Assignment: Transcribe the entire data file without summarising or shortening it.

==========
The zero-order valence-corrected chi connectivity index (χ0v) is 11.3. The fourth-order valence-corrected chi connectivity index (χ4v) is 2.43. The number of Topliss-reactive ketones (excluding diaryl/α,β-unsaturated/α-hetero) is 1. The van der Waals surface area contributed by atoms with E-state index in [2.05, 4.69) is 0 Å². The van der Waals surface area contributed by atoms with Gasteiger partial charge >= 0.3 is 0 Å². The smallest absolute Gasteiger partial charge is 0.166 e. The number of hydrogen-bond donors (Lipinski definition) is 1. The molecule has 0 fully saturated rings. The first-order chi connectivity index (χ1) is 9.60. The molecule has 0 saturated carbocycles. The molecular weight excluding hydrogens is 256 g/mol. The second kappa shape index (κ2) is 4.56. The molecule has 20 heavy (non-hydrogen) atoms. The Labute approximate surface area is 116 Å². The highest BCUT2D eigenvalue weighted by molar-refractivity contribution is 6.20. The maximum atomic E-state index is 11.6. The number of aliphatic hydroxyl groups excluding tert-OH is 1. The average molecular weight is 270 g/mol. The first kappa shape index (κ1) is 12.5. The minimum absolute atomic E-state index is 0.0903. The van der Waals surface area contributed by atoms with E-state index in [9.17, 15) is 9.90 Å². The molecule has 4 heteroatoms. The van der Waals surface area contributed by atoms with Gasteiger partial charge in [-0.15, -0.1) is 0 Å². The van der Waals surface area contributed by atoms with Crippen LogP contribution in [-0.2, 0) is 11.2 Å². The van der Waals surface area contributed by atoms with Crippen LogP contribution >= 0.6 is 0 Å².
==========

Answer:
The zero-order valence-corrected chi connectivity index (χ0v) is 11.3. The fourth-order valence-corrected chi connectivity index (χ4v) is 2.43. The number of Topliss-reactive ketones (excluding diaryl/α,β-unsaturated/α-hetero) is 1. The van der Waals surface area contributed by atoms with E-state index in [2.05, 4.69) is 0 Å². The van der Waals surface area contributed by atoms with Gasteiger partial charge >= 0.3 is 0 Å². The smallest absolute Gasteiger partial charge is 0.166 e. The number of hydrogen-bond donors (Lipinski definition) is 1. The molecule has 0 fully saturated rings. The first-order chi connectivity index (χ1) is 9.60. The molecule has 0 saturated carbocycles. The molecular weight excluding hydrogens is 256 g/mol. The second kappa shape index (κ2) is 4.56. The molecule has 20 heavy (non-hydrogen) atoms. The Labute approximate surface area is 116 Å². The highest BCUT2D eigenvalue weighted by molar-refractivity contribution is 6.20. The maximum atomic E-state index is 11.6. The number of aliphatic hydroxyl groups excluding tert-OH is 1. The average molecular weight is 270 g/mol. The first kappa shape index (κ1) is 12.5. The minimum absolute atomic E-state index is 0.0903. The van der Waals surface area contributed by atoms with E-state index in [9.17, 15) is 9.90 Å². The molecule has 4 heteroatoms. The van der Waals surface area contributed by atoms with Gasteiger partial charge in [-0.15, -0.1) is 0 Å². The van der Waals surface area contributed by atoms with Crippen LogP contribution in [-0.2, 0) is 11.2 Å². The van der Waals surface area contributed by atoms with Crippen LogP contribution >= 0.6 is 0 Å².